On September 3, General Motors and Honda Motor announced the signing of a non-binding memorandum of understanding, and the two companies plan to establish an alliance in North America.
According to the proposed agreement, the alliance will enable the two companies to cooperate in multiple fields such as electric drive technology, internal combustion engines, automotive platforms, interconnection services (infotainment technology), procurement and research and development. At the same time, Honda and GM will also cooperate in certain vehicle models, and they have expressed their interest in sharing the car platform.
Through such cooperation, Honda and GM hope to save research and development funds, increase investment in next-generation technologies, and take advantage of scale in procurement, logistics and other businesses.
GM President Mark Reuss said: “By forming a strategic alliance, both parties will optimize resource allocation and accelerate investment in future travel.” Honda Executive Vice President Seiji Kuraishi also said: “With The GM alliance will enable us to significantly improve the cost efficiency of the North American market, thereby increasing investment in future travel technologies. On the other hand, we will continue to provide products with our own characteristics and market competitiveness.”
It is worth noting that in April, GM and Honda just signed an agreement to jointly develop electric vehicles using GM Ultium batteries and a new electric vehicle architecture. According to the agreement, the two Honda cars will be launched with the support of General Motors and even carry OnStar. Now, in less than five months, GM and Honda have signed an alliance agreement again, which shows that the cooperation between the two parties has gradually entered the “honeymoon period.”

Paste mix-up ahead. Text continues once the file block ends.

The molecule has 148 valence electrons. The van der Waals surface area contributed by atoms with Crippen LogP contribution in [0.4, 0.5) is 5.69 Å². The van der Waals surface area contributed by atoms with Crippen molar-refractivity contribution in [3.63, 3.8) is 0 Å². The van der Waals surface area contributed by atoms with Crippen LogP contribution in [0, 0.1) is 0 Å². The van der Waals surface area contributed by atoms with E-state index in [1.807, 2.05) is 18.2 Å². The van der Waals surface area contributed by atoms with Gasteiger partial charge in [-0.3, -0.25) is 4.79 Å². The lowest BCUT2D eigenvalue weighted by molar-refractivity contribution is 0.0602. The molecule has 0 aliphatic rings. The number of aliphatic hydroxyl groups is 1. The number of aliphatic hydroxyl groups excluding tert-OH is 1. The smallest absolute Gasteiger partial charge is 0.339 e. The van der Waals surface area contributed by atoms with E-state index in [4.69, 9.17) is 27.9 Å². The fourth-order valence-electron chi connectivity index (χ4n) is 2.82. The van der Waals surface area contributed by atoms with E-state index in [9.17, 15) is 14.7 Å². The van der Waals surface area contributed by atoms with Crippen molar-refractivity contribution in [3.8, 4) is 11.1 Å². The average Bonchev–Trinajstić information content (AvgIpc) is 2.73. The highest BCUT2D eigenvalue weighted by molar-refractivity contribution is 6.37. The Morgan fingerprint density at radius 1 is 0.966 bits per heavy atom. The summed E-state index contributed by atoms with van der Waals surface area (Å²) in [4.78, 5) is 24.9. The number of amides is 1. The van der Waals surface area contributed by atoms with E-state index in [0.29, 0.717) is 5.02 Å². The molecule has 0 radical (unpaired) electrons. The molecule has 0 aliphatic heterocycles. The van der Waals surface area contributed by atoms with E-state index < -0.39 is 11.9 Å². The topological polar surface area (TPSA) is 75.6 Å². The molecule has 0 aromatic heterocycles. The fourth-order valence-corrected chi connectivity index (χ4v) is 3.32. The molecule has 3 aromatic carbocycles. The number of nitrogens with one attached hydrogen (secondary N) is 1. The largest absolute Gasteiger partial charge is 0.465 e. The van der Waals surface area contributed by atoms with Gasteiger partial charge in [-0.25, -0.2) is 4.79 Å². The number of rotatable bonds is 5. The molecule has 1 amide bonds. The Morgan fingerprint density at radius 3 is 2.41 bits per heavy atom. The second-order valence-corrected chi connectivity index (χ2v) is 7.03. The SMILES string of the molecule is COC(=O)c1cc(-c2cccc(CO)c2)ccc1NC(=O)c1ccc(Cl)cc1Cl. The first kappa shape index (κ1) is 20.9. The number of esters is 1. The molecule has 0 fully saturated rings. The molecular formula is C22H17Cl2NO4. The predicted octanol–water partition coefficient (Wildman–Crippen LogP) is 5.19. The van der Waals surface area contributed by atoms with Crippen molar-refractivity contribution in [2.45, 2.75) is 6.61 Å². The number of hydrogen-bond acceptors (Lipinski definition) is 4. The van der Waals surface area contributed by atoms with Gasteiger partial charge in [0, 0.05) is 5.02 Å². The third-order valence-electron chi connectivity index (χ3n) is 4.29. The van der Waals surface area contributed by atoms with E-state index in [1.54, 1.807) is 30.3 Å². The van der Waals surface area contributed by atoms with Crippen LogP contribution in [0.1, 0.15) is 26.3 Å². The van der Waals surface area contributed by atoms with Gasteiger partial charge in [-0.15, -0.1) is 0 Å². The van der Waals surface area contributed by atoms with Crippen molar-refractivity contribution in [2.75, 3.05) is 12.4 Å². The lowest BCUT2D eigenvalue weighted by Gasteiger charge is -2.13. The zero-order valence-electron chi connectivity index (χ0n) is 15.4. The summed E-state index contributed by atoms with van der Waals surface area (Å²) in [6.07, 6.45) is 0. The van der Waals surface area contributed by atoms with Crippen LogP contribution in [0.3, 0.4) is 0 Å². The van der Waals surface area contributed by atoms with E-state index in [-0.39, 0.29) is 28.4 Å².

In fact, GM and Honda have a long history of cooperation. As early as 2013, the two companies announced the cooperation to develop next-generation fuel cell systems and hydrogen storage technology; in 2017, the two companies jointly invested US$85 million to establish a fuel cell system manufacturing company.
In 2018, GM and Honda cooperated on the field of next-generation batteries to achieve the goal of cutting costs and accelerating the promotion of electric vehicles. GM’s Warren Battery Laboratory Technology Center in Michigan, USA, will cooperate with Honda’s R&D center in Tochigi. The scope of research and development includes new generation battery cells and battery modules.
Not only that, the two parties started cooperation on autonomous driving in October 2018 and plan to develop a mass-produced autonomous vehicle for the global market. To this end, Honda invested 750 million U.S. dollars in Cruise and promised to invest approximately 2 billion U.S. dollars in the project in the next 12 years. In May 2019, GM and Honda further deepened their cooperation in synergy between electric vehicles and smart grids.
With the slowdown in global automobile demand and the high research and development costs of emerging technologies, there are more and more cooperations such as Honda and GM.
At the beginning of this year, Volkswagen Group and Ford Motor Company formally announced the establishment of a global strategic alliance. Similar to Honda and GM, the two strategic alliances do not involve interactive shareholding, but the cooperation fields are very rich, including the launch of a new medium-sized pickup truck model developed for the global market in 2022, and plans to subsequently cooperate to launch commercial models in the European market. And electric vehicles, autonomous driving, smart mobility services, etc.
In the opinion of many people in the industry, whether it is Ford Volkswagen or GM Honda today, it is very similar that strategic alliances can share strength and reduce R&D costs. Undoubtedly, the era of “going alone” has passed, and moving forward together may become a development strategy that is more in line with market laws.